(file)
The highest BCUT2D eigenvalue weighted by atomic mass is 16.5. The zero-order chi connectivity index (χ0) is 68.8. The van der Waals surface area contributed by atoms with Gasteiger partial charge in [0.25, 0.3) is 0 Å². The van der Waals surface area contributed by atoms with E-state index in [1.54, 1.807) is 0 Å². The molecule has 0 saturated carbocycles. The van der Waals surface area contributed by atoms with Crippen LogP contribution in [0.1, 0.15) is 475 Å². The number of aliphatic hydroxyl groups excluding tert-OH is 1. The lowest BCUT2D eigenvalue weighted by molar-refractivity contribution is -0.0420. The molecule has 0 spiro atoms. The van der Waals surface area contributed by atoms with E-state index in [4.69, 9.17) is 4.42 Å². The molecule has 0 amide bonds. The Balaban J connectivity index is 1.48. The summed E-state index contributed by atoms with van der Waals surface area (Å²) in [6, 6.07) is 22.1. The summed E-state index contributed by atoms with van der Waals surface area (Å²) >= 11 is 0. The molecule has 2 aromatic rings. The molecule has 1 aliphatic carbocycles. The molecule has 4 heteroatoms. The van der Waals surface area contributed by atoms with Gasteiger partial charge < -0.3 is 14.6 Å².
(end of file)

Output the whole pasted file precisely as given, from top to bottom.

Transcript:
The highest BCUT2D eigenvalue weighted by atomic mass is 16.5. The zero-order chi connectivity index (χ0) is 68.8. The van der Waals surface area contributed by atoms with Gasteiger partial charge in [0.25, 0.3) is 0 Å². The van der Waals surface area contributed by atoms with E-state index in [1.54, 1.807) is 0 Å². The molecule has 0 saturated carbocycles. The van der Waals surface area contributed by atoms with Crippen LogP contribution in [0.1, 0.15) is 475 Å². The number of aliphatic hydroxyl groups excluding tert-OH is 1. The lowest BCUT2D eigenvalue weighted by molar-refractivity contribution is -0.0420. The molecule has 0 spiro atoms. The van der Waals surface area contributed by atoms with E-state index in [4.69, 9.17) is 4.42 Å². The molecule has 0 amide bonds. The Balaban J connectivity index is 1.48. The summed E-state index contributed by atoms with van der Waals surface area (Å²) in [6, 6.07) is 22.1. The summed E-state index contributed by atoms with van der Waals surface area (Å²) >= 11 is 0. The molecule has 2 aromatic rings. The molecule has 1 aliphatic carbocycles. The molecule has 4 heteroatoms. The van der Waals surface area contributed by atoms with Gasteiger partial charge < -0.3 is 14.6 Å².